379-379A Commercial Street

 
Wired Puppy Specialty Coffee & Tea | Iona Print Studio

No offense intended to the popular Wired Puppy coffee house, but the most interesting view of 379 Commercial Street is from the beach side, where a long, low former fish house can be seen (pictured above). Leno P. Dutra, who had a fueling station nearby at 359R Commercial Street, ran his taxi service from this address in the 1930s. In the mid 1950s, it was an Italian restaurant known as Sorrento. Perhaps not enough customers returned to Sorrento because, by the early 1960s, it had become La Cucina del Re (the King’s Kitchen).

In between times, or perhaps simultaneously in the late ’50s, Robert Werner was operating the French restaurant S’il Vous Plait at the same address. Les specialités de la maison included cornish hen souvarov, crabmeat crêpes and porkchops marechal.

Though the Susan Baker Memorial Museum is in North Truro, No. 379 was the home in the early 1990s to the Susan Baker Memorial Museum Franchise, which Gillian Drake described in The Complete Guide to Provinectown: “A colorful riot of a gallery featuring the papier mache art and sculpture of Susan Baker, plus books, cards, T-shirts and accessories. The artist … confronts marketing realities with the help of her husband and muse, poet Keith Althaus.” Baker is the author of The History of Provincetown (1999) and Provincetown Dogs (2000).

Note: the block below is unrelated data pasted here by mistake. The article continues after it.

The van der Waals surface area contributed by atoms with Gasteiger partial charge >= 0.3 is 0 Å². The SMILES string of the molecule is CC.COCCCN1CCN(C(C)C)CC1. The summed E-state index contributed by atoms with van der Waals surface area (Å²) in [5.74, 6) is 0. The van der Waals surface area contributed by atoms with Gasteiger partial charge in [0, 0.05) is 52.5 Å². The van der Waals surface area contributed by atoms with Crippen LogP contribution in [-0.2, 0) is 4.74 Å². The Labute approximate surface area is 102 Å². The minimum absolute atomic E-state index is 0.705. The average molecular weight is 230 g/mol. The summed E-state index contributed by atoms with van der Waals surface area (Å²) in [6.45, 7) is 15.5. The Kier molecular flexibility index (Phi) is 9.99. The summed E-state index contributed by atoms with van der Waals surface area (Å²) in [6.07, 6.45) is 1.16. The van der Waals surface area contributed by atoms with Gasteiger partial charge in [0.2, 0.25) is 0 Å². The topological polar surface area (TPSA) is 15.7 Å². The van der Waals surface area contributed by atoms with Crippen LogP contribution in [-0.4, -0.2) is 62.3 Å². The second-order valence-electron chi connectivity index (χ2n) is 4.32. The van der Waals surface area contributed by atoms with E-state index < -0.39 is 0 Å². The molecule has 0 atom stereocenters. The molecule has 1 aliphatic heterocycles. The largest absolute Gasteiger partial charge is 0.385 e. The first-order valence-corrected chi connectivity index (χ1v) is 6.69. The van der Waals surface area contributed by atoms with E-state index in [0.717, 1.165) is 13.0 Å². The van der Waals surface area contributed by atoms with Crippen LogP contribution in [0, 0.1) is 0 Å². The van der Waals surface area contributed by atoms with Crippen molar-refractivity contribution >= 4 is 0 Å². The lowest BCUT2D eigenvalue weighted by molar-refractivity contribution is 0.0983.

When the Turning Point store was here in the early 2000s, shoppers could find “chic women’s clothing and subtle accessories,” according to Kim Grant’s Explorer’s Guide.

Judy Jalbert, a photographer, opened the Iona Print Studio, which specializes in fine-art inkjet photo printing (a method known as giclée) and also shows her work. Wired Puppy — a coffee house catering particularly to computer users — was opened in 2007 [?] by Donna Vaillancourt, who also runs the Provincetown Design Group, and David Mazochi, who also runs David Flower Productions. More recently, a branch has opened on Newbury Street in Boston. In a 2010 video interview with The Boston Globe, Vaillancourt explained why Wired Puppy aspired to stay open year ’round.

 

 


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